305. 8 January 2006: Cyclic Babson Letztform
Mate in 4
Peter Hoffmann (dedicated to Tim Krabbé)
SCHACH, December 2005
See PS to item 293.
304. 8 December 2005: The horror, the horror
After two good draws in the regular games, Carlsen had Bareev completely on the ropes in the first tiebreak rapid game, played today. An imaginative and attractive game, too. But then...
Carlsen - Bareev, World Cup Round 4-3 (rapid), Khanty-Mansiysk 8 December 2005
1.e4 c6 2.d4 d5 3.e5 Bf5 4.Nc3 e6 5.g4 Bg6 6.Nge2 c5 7.h4 h5 8.Nf4 Bh7 9.Nxh5 cxd4 10.Nb5 Nc6 11.Nxd4 Nge7 12.c3 Nxe5 13.Bb5+ Nd7 14.Bg5 a6 15.Bxd7+ Qxd7 16.Qe2 O-O-O 17.Rh3 Bg6 18.Nf4 e5 19.Nxg6 Nxg6 20.Bxd8 Kxd8 21.Nf5 Nf4 22.Qxe5 Nxh3 23.O-O-O Kc8 24.Qg3 g6 25.Ne3 Nxf2 26.Nxd5 Bc5 27.Nb6+ Bxb6 28.Rxd7 Kxd7 29.Qf3 Kc8 30.Qxf7 Rd8 31.Kc2 Kb8 32.Qxg6 Be3 33.g5 Rd2+ 34.Kb3 Nd1 35.a4 b5 36.axb5 axb5 37.Kb4 Rxb2+ 38.Ka5 Nxc3 39.Qe8+ Kc7 40.Qe5+ Of course Carlsen sees 40.Qxe3 Ra2+ 41.Kb4 Nd5+ etc., but it's fun how Black's Bishop and Knight guard each other indirectly. 40...Kb7 41.Qg7+ Kb8 42.g6 Bf4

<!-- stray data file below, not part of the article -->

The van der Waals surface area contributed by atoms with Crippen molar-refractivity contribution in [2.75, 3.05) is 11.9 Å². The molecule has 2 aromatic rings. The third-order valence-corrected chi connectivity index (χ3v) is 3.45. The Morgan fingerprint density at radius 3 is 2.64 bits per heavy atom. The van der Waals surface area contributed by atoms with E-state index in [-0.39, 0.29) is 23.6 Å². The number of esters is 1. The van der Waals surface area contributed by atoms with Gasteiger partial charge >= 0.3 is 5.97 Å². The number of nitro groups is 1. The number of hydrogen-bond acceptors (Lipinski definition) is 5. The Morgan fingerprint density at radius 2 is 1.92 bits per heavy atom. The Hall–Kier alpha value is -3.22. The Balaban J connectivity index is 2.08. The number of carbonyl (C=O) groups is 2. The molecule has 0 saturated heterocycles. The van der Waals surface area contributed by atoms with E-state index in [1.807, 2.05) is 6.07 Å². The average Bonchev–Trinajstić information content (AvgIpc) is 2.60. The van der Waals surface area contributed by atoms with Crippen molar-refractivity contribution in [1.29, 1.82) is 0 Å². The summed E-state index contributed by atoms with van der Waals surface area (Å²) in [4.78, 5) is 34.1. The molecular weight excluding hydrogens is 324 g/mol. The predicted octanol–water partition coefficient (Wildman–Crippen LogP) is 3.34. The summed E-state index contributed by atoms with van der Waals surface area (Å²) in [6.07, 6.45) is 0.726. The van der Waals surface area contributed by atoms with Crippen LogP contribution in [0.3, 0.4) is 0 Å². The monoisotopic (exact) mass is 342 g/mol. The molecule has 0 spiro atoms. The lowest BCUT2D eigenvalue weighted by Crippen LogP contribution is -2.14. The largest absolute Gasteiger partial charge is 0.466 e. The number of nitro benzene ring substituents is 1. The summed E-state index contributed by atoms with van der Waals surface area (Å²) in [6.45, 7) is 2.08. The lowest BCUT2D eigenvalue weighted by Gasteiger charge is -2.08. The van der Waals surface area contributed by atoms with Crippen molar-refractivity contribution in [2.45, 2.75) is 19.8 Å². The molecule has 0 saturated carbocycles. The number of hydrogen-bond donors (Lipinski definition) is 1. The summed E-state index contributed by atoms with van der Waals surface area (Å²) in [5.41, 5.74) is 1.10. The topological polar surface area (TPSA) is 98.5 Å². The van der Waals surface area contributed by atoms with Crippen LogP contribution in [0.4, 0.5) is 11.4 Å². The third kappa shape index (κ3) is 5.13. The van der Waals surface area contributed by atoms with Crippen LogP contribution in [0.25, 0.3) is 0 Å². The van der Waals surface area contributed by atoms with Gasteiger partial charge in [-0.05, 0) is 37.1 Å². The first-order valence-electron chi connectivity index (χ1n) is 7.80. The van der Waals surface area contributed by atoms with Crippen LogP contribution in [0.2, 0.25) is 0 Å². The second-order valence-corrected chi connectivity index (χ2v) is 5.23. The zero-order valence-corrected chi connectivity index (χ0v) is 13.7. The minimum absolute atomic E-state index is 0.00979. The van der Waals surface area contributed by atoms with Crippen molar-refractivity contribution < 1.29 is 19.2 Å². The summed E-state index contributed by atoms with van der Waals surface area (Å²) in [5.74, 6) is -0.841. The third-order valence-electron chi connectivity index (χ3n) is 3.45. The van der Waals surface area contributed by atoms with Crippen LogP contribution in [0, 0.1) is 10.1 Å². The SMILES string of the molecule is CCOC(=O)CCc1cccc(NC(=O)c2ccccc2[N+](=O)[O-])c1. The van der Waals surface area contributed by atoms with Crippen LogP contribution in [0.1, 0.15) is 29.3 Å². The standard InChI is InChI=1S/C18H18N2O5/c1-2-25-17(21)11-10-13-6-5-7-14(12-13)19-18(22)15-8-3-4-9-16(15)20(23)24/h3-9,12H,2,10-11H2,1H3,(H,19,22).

A diagram that will haunt him for the rest of his life. Qf7 and Kb6 are easy, well deserved wins. 43.Qf8+?? The horror, the horror. Setting up Black's mating net for him. 43...Kb7 44.Qf7+ Did he miss 44.Qxf4 Ra2+ 45.Kb4 Nd5+ this time? 44...Bc7+ 45.Qxc7+ Kxc7 46.h5 I wonder if Bareev saw the mate in 3 with 46...Kc6. If he did, it was a nice gesture not to play that - a fancy move in a tragic situation would add insult to injury. After 46...Rg2, White resigned.
It's unbelievable that minutes later, Carlsen managed to play a good second rapid game. It was a draw and he was out - but what fighting spirit. He will go far.
303. 3 December 2005: Punishment after 48 years
For forty-eight years, there was a game I felt vaguely ashamed of. When I finally played it over (as to why, see Omgekeerd Valsspelen, but that's in Dutch), it turned out to be far worse than I remembered.